A new study shows that it is possible to use an imaging technique called cryo-electron microscopy to view, in near-atomic detail, the architecture of a metabolic enzyme bound to a drug that blocks its activity. This advance provides a new path for solving molecular structures that may revolutionize drug development, noted the researchers. (2015-05-07)

Scientists find popular acne drug leads to depression-related behavior in mice
A drug commonly used to treat severe acne can lead to depression-related behavior in mice, according to research published in the journal Neuropsychopharmacology by scientists from the University of Texas at Austin and the University of Bath. (2006-09-21)

Inhibition of tau protein aggregation by rhodanine-based compounds
Several peptide-polymer conjugates were synthesized to enhance the uptake of compounds into cells and thus to improve their biomedical application. The aim of this study was to test whether the peptide-inhibitor complexes still retain their inhibitory activity on Tau aggregation. (2017-06-30)

Guidelines stress caution when combining anti-epileptic, HIV drugs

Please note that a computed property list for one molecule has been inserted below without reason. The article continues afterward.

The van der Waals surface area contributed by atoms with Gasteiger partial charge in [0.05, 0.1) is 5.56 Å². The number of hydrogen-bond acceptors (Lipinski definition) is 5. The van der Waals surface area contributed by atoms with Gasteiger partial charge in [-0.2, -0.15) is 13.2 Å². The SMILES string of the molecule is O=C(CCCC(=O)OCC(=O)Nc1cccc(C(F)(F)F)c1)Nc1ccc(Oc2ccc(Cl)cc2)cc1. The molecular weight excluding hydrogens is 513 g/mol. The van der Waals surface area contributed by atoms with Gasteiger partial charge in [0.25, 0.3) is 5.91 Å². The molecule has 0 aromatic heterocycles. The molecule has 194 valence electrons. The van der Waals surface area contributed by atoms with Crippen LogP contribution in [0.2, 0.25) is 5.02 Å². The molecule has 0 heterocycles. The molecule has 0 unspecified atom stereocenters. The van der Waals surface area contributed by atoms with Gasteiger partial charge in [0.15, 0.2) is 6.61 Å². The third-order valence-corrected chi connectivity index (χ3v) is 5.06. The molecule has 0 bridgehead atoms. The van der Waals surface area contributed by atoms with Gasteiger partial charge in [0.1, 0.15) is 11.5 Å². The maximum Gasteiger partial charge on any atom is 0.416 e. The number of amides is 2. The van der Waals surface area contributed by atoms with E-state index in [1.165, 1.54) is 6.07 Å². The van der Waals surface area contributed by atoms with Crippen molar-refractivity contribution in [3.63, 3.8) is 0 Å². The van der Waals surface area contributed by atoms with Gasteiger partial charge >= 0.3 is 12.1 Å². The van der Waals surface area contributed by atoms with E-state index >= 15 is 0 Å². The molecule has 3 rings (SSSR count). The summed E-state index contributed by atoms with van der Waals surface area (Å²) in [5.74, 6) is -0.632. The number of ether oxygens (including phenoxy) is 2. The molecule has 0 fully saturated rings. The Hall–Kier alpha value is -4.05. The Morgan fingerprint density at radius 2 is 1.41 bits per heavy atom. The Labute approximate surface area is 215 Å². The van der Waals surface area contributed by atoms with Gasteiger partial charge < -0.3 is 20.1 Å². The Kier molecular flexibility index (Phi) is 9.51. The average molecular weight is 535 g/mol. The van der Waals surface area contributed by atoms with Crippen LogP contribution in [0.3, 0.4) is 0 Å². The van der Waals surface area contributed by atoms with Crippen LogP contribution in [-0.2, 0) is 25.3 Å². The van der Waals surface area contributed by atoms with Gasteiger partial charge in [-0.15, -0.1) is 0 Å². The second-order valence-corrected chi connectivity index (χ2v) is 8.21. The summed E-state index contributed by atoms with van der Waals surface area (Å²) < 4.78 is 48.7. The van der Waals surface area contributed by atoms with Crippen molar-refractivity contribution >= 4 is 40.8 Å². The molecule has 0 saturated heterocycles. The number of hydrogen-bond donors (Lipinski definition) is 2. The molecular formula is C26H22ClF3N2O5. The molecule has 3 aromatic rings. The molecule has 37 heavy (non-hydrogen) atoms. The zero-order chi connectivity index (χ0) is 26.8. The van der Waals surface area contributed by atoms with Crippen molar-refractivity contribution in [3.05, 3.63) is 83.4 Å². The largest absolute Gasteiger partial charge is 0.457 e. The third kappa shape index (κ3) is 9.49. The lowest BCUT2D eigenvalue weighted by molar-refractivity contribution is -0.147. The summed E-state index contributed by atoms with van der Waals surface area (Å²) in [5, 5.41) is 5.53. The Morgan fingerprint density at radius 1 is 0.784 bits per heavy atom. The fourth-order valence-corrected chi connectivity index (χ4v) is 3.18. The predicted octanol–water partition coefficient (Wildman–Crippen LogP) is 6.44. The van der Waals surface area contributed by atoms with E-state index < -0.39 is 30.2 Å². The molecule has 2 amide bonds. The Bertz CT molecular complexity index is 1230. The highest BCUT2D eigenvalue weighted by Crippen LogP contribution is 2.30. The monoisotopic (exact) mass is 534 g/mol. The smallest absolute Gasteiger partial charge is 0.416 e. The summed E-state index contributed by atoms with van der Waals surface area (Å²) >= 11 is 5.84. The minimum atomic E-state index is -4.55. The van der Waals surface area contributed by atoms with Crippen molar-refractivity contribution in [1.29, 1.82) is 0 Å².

New guidelines from the American Academy of Neurology will help physicians better choose seizure drugs for people on HIV/AIDS medication, avoiding deadly drug interactions and preventing critical anti-HIV drugs from becoming less effective, possibly leading to a more virulent strain of the disease. (2012-01-04)

Drug-target database lets researchers match old drugs to new uses
A study recently published in the journal Bioinformatics describes a new database and pattern-matching algorithm that allows researchers to evaluate rational drugs and drug combinations, and also recommends a new drug combination to treat drug-resistant non-small cell lung cancer. (2014-05-21)

OU researchers receive OCAST awards for health research projects